High doses of magnesium (2.5g of Mg chloride) were shown to enhance insulin sensitivity even in non-diabetic individuals by improving beta cell function. (29) In diabetic subjects, normalization of magnesium intake (once again, by 2.5g of Mg chloride) evidenced by a significant rise in magnesium levels directly correlated to reduced insulin resistance, lower fasting glucose levels, and improved glycated hemoglobin (long term glucose control). (30) Even supplementation with much lower dosages of magnesium (~300mg) have resulted in increased insulin sensitivity and better glucose control in both diabetic and non-diabetic insulin-resistant subjects. (31-32)
The strong decline in fruits and vegetables coupled with depleted magnesium (and other minerals) in soil from intense farming practices has caused an extremely high prevalence of magnesium deficiency. Most people, whether diabetic or not, will highly benefit from about 500mg extra magnesium from supplements. The most inexpensive and popular form, magnesium oxide, is poorly absorbed … often causing loose bowels in many, which will paradoxically lead to a greater magnesium deficiency, along with the loss of other minerals. Highly bioavailable forms are encouraged such as magnesium amino acid chelate, citrate, malate, taurate, chelate, citrate, malate, and glycinate. Like other minerals, magnesium is best absorbed in frequent small doses throughout the day – no more than 200-250mg at a time. Higher amounts ingested at once will be excreted out of the body and compete with other minerals being absorbed simultaneously.
Milk thistle (Silybum marianum):
This plant is used in herbal medicine to treat a multitude of conditions, one of which is diabetes. In a 4 month long placebo-controlled study, administration of 200mg of silymarin (milk thistle) 3 times per day produced meaningful declines in fasting glucose and HbA1c (average glucose level over a few months). (76) Another controlled study using 600mg of silymarin per day found the same results – a decrease in fasting glucose along with a decline in HbA1c levels after 4 months. Additionally, insulin requirements from the conventional therapy were reduced in the silymarin group and conversely increased in the control group. (77) Because silymarin is rich with antioxidants, it is able to exert potent effects on glycemic profiles.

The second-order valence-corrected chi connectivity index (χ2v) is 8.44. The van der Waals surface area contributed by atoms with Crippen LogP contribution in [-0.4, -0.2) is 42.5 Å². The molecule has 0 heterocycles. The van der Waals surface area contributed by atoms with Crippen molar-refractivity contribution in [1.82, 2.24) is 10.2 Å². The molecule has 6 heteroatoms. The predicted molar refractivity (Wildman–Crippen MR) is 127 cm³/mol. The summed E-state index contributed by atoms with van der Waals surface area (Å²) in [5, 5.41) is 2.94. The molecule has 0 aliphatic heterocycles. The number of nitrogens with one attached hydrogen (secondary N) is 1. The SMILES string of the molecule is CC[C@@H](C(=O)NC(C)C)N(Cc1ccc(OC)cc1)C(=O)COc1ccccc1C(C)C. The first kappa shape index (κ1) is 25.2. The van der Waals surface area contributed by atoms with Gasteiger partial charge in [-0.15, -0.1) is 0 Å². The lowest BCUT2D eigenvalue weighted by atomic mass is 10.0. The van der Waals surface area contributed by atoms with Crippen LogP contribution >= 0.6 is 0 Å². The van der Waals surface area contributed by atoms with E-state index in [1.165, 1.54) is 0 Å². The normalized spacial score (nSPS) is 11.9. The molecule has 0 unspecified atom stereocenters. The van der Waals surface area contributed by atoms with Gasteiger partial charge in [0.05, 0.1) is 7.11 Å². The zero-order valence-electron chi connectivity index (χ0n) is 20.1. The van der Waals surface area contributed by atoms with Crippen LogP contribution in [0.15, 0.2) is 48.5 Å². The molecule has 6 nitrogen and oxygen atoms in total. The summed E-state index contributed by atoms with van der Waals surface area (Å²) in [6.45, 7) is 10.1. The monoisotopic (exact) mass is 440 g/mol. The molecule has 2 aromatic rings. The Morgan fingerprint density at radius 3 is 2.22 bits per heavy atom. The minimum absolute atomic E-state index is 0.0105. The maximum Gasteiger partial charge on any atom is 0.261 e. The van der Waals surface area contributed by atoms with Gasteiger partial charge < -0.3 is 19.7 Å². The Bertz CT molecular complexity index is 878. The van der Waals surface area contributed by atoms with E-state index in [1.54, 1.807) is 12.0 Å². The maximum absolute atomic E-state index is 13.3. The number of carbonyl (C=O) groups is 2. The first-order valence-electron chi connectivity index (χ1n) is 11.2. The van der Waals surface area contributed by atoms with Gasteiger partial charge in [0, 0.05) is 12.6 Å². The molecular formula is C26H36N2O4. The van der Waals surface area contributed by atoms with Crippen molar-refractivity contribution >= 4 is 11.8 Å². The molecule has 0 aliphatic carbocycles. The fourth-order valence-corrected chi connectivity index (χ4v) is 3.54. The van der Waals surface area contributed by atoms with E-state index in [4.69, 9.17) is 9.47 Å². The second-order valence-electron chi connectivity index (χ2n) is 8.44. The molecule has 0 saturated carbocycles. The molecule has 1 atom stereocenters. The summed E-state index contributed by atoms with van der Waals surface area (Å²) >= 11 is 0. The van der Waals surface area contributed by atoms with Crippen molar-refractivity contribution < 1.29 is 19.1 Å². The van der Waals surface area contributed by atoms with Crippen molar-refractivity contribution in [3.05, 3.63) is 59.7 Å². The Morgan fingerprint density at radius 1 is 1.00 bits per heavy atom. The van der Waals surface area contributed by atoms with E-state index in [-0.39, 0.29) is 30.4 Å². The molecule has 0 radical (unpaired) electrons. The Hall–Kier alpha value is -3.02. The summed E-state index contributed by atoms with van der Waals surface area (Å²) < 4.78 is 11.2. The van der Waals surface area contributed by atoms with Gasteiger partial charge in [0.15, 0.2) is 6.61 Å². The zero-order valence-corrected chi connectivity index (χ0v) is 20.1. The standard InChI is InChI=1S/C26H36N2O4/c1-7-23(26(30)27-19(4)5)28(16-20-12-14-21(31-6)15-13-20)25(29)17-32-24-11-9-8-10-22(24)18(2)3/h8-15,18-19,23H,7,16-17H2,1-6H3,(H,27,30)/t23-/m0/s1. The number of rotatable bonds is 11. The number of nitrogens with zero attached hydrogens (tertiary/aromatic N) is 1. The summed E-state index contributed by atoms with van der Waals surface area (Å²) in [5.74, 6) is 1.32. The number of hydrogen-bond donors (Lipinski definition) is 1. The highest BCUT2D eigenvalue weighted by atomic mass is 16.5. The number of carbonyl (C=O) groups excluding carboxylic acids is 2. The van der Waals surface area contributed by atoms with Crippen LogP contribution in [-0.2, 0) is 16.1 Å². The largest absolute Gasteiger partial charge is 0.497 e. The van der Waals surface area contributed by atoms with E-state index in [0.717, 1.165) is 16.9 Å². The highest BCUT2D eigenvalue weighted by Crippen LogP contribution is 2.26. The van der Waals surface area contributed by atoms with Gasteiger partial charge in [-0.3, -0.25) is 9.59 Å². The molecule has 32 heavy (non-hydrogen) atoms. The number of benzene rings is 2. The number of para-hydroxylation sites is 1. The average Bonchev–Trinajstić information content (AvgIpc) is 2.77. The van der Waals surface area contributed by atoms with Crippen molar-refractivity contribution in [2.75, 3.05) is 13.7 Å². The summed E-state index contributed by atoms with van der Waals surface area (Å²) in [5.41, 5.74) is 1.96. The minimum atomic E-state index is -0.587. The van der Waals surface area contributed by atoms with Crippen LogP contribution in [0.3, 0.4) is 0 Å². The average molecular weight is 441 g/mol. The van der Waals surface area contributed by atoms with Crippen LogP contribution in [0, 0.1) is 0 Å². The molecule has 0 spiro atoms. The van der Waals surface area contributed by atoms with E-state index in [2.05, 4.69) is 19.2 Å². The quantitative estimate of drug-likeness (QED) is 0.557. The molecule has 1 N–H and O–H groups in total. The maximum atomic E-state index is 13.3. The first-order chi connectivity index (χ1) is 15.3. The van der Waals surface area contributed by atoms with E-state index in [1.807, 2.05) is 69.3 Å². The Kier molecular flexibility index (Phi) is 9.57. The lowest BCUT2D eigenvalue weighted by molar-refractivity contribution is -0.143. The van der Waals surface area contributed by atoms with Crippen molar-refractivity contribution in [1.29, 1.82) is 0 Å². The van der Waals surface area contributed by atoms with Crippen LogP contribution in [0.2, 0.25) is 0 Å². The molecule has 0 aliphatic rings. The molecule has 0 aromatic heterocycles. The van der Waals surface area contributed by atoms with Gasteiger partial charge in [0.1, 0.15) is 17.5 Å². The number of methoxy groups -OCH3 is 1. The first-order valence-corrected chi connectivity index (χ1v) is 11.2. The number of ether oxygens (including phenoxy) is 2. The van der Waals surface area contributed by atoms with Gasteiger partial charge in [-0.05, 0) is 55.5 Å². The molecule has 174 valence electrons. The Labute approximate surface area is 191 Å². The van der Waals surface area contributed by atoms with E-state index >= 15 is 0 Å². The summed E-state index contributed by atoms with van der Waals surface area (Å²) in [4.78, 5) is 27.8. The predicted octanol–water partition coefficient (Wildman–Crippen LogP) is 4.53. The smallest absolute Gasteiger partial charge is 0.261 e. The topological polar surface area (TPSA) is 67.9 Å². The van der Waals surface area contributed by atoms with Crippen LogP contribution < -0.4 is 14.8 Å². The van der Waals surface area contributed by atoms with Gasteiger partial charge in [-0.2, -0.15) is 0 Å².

Nigella Sativa/Black Cumin:
This Southwest Asian annual flowering plant is a potentially important natural remedy for early insulin resistance and diabetes since it helps to restore the function of pancreatic beta cells that secrete insulin to normalize blood glucose. If pancreatic beta cells do not function properly, insulin secretion is jeopardized. Nigella sativa works to combat the effects of insulin resistance by regenerating these crucial insulin-producing cells.
The mechanism of Nigella was elucidated from study in rats with streptozotocin-induced diabetes. Streptozotocin is commonly used to evoke diabetes in laboratory animals through its toxic effect on beta cells. When N. sativa oil was given to rats after the administration of streptozotocin, the diabetic condition improved by the partial restoration of beta cell function. (18) Additionally, streptozotocin-induced diabetic rats in another study treated with N. sativa showed reduced glucose output in the liver. (19)
By regenerating beta cells and decreasing tissue-specific glucose output, N. sativa can safely combat the effects of diabetes and early insulin inefficiency. In the second rat study, 5mg per kg was needed to produce the strongest effects. Higher doses revealed no greater efficacy.
Note*** If purchasing N. sativa, keep in mind that while it can also be referred to as ‘black cumin’, black cumin may also be used to refer to Bunium bulbocastanum.
(References in last section)